The central processing unit (CPU) known more colloquially as simply the “processor” is essentially the brain of your Chromebook. The necessary sophistication of this brain will squarely depend on how you plan to use the computer on a typical day or even during infrequent bursts (we’re looking at you seasonal binge gamers). For example, more advanced Intel Core processors are better suited for that HD streaming video session. Individuals looking for more of a bare essentials processor will be just fine with a slower CPU. Many people simply need a Chromebook for the basics such as web browsing, some word processing action and the occasional streaming video, however, those looking to utilize the ever-expanding list of compatible apps will need a more powerful processor.


The amount of RAM (random access memory) is also a major consideration for anyone in the market for a new Chromebook. Many of the models included on this roundup come with 4GB of RAM which is enough for standard web browsing and streaming, however, those who regularly play more intensive games will consequently require more RAM (typically 12GB minimum) on their devices to optimize performance and minimize frustrating lag times. (Take it from us, don’t “pwn” yourself by either short-changing or overlooking your RAM needs.) Video editing programs will also perform much more swimmingly with more RAM available onboard. Connoisseurs of browsers brimming with bountiful open tabs will also greatly appreciate the enhanced performance of a Chromebook with ample RAM.

Internal storage

One of the more well-known “perks” of choosing a Chromebook is the included 100GB of Google Drive storage. Regardless, many individuals will still prefer to store media and other files locally and this magic gigabyte number will vary for each user. For a regular comparative digital vault, the aforementioned Google Pixelbook touts 128GB of internal flash storage, far more than the average Chromebook on the market. Many of the models included on this list have either 32GB or 64GB of available storage. In general, 64GB of internal storage may be a bit light for some, but this, of course, depends on your digital appetite. It’s important to remember that larger downloads will quickly gobble up this limited space. Those who need to regularly access and store massive media files such as graphic illustrators will also need more room to work with.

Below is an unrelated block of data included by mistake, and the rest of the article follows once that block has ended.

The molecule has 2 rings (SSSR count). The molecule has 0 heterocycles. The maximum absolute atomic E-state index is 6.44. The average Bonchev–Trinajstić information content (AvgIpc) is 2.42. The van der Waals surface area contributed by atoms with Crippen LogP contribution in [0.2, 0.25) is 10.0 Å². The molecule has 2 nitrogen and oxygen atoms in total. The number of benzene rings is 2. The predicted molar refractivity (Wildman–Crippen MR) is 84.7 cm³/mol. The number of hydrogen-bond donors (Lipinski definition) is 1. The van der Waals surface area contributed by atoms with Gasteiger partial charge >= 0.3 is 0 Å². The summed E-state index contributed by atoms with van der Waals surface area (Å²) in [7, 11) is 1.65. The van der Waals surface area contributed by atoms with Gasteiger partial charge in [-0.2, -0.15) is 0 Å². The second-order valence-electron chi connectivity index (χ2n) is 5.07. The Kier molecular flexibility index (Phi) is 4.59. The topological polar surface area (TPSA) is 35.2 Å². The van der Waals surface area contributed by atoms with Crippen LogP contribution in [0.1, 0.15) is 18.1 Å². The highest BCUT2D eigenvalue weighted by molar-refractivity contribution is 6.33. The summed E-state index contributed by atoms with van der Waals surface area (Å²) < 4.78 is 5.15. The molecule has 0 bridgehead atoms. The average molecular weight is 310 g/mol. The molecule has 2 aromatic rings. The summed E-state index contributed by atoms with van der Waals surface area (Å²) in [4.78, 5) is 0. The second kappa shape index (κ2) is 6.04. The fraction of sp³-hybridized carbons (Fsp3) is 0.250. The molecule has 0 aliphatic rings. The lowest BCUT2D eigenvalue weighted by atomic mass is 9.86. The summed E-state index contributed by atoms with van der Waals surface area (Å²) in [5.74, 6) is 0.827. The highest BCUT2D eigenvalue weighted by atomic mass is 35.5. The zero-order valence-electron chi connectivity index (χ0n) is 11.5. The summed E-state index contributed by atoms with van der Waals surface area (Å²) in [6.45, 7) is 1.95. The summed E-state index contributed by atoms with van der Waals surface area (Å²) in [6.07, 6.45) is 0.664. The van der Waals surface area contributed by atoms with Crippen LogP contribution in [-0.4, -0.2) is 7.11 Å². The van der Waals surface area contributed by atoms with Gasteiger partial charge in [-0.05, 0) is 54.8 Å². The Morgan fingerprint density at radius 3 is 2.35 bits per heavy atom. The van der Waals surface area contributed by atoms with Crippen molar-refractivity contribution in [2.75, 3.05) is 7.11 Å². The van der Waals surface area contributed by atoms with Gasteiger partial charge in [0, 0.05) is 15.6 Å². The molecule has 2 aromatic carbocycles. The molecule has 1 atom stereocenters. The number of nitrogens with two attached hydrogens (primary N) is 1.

Lenovo Chromebook C330
Lifewire / Andy Zahn 

Battery life

How long will the Chromebook last between recharges? That’s an important question for many consumers, as most of us know all-to-well the despair that is needing to painstakingly lug a computer over to the nearest outlet for a little juice. Thankfully, many of the Chromebook models available today offer exceptional battery life, allowing you to easily power through a full workday with enough energy left to wind down with a little streaming in the evening on a single charge.
In fact, one of the models we tested touted more than 13 hours of use on a single charge. Again, not everyone will need this kind of stamina some, but some folks will definitely appreciate it. With ample battery life, parents can rest assured their child’s computer will accommodate a full school day even if they forgot to pack the charger.


For those who want to sync all of their wireless gadgets to their laptops, Bluetooth connectivity is imperative. That said, most Chromebooks will work with Bluetooth, however, not all devices on the market do. Again, Chromebooks are heavily reliant on the Internet, so, of course, Internet connectivity is important. Fortunately, many models come with 802.11ac Wi-Fi offering blazing fast speeds compared to some other models with 802.11n.


At one point in time, webcams were a tremendous novelty component for desktop and laptop users. However, in a world where an increasing number of us are working remotely and using different apps to interact with our friends in different cities, webcams are a necessity for many consumers. Unfortunately, not all Chromebooks come with a webcam. If you are telecommuting to the office or looking to interact face-to-face over the interwebs, a webcam is a must. Make sure to check the specs on these cameras as well. Some cameras can only muster grainy, low-quality video while models with more advanced HD webcams are better suited for professional settings.

HP Chromebook x360 14 G1
Lifewire / Andy Zahn

About Our Trusted Experts

Yoona Wagener is a technology and commerce writer. She has tested wearables, peripherals, and laptops for Lifewire, including the HP Chromebook 11 and Samsung Chromebook 3.

Jonno Hill is a writer who covers tech such as computers, gaming equipment, and cameras for Lifewire and publications including and

Andy Zahn has written for Lifewire since 2019 and covered a wide range of products including laptops and Chromebooks. As an avid outdoorsman, he was a fan of the extra portability offered by several of the devices on this roundup.